CHICAGO (WLS) --Things hadn't been going too well on the legal front for accused serial rapist Marc Winner until Friday. A Cook County judge handed Winner a victory, blocking efforts by prosecutors to use evidence of older, uncharged crimes against him.
The state wanted to show a pattern of sexual criminal misconduct by Winner, but late Friday afternoon a judge severely limited that plan.
Winner is facing multiple felony charges in connection with sexual assaults on four women between 2009 and 2015, and prosecutors said the 46-year-old raped many other women going back more than 15 years -- cases too old to charge.
Prosecutors have called Winner "a real and present threat to the physical safety of any woman" and said they wanted to use evidence of nine other uncharged attacks against him during the prosecution.
Friday Cook County Judge Carol Howard dashed the state's grand plan, nixing evidence in five of the previous, never-charged allegations. Howard ruled that at trial the state will only be allowed to present evidence from the alleged incidents involving four additional women.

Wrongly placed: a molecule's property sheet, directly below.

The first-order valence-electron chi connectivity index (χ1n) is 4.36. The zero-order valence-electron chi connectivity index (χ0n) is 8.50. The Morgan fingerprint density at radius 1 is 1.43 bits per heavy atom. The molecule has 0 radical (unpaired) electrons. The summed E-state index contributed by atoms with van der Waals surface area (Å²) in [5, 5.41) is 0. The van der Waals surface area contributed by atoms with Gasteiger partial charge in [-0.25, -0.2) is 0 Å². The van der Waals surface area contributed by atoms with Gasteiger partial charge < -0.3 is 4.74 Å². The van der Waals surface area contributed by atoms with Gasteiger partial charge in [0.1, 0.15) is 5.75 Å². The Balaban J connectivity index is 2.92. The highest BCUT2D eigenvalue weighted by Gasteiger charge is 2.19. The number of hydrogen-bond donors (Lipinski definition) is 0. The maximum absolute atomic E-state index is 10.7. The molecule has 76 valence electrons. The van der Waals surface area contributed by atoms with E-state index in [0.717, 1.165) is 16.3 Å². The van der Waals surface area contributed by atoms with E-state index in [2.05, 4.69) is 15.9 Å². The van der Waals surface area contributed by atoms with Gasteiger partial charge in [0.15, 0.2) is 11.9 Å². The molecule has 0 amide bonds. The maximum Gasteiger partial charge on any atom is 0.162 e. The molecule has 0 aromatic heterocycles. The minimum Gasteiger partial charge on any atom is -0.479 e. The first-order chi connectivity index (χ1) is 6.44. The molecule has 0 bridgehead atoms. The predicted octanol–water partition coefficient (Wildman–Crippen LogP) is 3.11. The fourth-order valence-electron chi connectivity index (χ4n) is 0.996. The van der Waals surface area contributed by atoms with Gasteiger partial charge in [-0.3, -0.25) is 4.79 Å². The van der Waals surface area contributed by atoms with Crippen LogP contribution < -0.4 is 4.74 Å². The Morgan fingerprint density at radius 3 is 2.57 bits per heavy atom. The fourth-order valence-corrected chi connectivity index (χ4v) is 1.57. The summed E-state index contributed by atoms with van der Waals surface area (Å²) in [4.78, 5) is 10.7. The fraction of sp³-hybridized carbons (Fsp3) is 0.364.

"The judge is a fair judge she listened to the evidence she did the right thing," said Steven Weinberg, Winner's attorney.
The most significant hit to the prosecution on Friday was Judge Howard's refusal to allow evidence from an alleged rape that prosecutors consider most similar to a 2009 attack, for which Winner is charged.
The judge determined that accusations Winner tried to strangle the victim in that uncharged attack would make it too prejudicial.
Last year, Winner tried to jump an I-Team crew outside the criminal courthouse. Friday, he was more restrained, declining comment and he remains free on bond.
Friday's ruling does clear the way for 2001 Winner victim Lesley Barton to testify, if prosecutors choose, she told Glenview police that the tanning salon owner had raped her but the charge was plea bargained down and Winner was sentenced to two years' probation.
"I am just so sorry that I couldn't stop him," Barton told the I-Team in an interview last year. "I told everyone what he was going to do. I knew this was going to happen. I prayed it didn't."
Prosecutors asked the judge to order Winner to surrender the pass code to a cell phone that police seized at the time of his arrest. Authorities contend there is evidence on the phone, including photos, but they can't unlock it. Winner refused to give up the phone, claiming the Fifth Amendment.